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Friday, December 19, 2014

Teaching A Lesson in Bath, England

Today I taught a small group lesson about patterns for my students (ages 4 - 5). It was a little difficult to plan ahead of time because I had not known ahead of time which students I would be working with and how familiar with patterns they each were. I brought in examples of basic shape/color patterns (blue square, red circle, blue square, red circle, etc.) and planned on having the students create their own color patterns using manipulatives (I used different colored teddy bear figures). I also created two worksheets (an easy one and a more difficult one if students finished the first one) which consisted of shape patterns that the students could complete and color in.

I chose five students (Henry, Lindsey, Emily, Harry, and Jake*) at random to stay with me in the classroom while the rest of the class went and did an activity in the hall. I first asked the students if they knew what a pattern was but most of them seemed to think it was a shape (Harry guessed a heart, Emily guessed a Christmas tree). I explained that a pattern was something (like shapes or colors) that repeats itself. I showed them an example (blue square, red circle, blue square, red circle) and also made a pattern with the colored bears (yellow, blue, yellow, blue, etc.). I let the students try and make their own patterns. Henry, Lindsey, and Jake seemed to be able to do it very well and consistently. However, Harry and Emily spent most of the time lining up the bears in no particular color order, even when I attempted to guide them by starting a pattern and stressing that a pattern means that the colors repeat themselves. The students responded similarly to the worksheets as well. Henry had no trouble with either of the worksheets. Although he finished the first one quickly, he did not want to try the harder one until he saw the other students doing them. Jake finished the first worksheet perfectly but struggled a little bit on the more difficult one. Lindsey started off well with the worksheet but seemed to get distracted later on by coloring the shapes in different colors. Harry definitely struggled with the worksheet at first but seemed to understand and was able to make a correct pattern by the end. Emily definitely struggled the most out of the group and was not able to complete her worksheet.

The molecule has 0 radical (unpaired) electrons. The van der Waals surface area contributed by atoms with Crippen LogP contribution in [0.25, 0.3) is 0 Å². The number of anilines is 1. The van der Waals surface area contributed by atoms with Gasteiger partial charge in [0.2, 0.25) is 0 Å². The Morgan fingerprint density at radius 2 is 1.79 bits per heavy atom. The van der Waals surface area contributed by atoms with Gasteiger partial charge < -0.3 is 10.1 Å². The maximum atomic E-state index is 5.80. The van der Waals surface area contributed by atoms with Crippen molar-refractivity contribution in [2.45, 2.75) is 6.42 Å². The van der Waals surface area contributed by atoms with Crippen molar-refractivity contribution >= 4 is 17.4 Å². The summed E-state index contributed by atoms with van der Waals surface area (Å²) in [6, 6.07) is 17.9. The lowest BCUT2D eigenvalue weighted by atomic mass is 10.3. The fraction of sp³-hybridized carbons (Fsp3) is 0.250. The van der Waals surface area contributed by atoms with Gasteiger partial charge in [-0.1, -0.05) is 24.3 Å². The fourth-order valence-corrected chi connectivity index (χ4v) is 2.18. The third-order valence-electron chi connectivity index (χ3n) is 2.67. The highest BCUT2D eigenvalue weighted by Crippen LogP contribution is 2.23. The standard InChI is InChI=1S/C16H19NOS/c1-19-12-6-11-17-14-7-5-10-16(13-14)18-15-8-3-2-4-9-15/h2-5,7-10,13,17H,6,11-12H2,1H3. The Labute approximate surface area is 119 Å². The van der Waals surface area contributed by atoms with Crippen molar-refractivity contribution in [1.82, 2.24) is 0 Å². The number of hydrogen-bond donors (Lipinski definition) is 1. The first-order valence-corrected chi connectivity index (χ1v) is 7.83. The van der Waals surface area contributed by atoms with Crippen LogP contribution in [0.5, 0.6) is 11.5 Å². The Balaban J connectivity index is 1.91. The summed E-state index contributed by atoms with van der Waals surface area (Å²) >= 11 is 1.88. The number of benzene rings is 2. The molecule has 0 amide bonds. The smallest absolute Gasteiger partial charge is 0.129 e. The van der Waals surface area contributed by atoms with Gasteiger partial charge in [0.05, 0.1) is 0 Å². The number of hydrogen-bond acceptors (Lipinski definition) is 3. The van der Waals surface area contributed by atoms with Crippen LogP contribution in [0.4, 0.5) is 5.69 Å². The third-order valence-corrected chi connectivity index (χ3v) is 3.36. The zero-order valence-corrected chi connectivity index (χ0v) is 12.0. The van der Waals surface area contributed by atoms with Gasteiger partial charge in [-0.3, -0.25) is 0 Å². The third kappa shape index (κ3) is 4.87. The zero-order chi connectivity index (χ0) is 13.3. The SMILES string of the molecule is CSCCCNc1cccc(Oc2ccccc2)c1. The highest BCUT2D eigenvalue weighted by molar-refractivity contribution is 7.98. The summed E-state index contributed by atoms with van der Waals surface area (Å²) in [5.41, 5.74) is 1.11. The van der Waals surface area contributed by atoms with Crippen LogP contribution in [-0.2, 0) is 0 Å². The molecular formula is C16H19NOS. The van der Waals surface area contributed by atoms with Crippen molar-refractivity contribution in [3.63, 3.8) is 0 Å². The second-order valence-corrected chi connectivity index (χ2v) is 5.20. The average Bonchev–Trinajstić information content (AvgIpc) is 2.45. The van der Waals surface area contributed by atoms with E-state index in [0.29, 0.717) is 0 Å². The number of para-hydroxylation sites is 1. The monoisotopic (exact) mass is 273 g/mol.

It was clear that some of the students had more experience with patterns than the others (and were even able to come up with more advanced patterns than the 1,2 patterns). I think that the worksheets may have proved particularly difficult for the struggling students (mostly Harry and Emily) because the patterns involved colors and shapes at the same time. When I asked them to read me the pattern using just the shapes or just the colors, they were usually able to do it successfully. If I were to teach the lesson again, I would definitely have the students spend more time making patterns with just colors or shapes first before using them together. Looking back, it would have been more beneficial for Emily and Harry to have continued working with the colored bears until they were able to make patterns successfully, instead of moving them on to the worksheets at the same time as the other children. If I were to continue working on patterns with the same students, I would be able to adapt it much more appropriately to each of their individual needs now that I have a better sense of their different ability levels. I would most likely work with the students separately or create different worksheets for those who needed more support and practice. Overall, I felt that the topic of patterns was an appropriate focus for the age group of the students. However, I felt that the lesson definitely needed some follow-up work and additional support for some of the students.

*I have changed the names of the students

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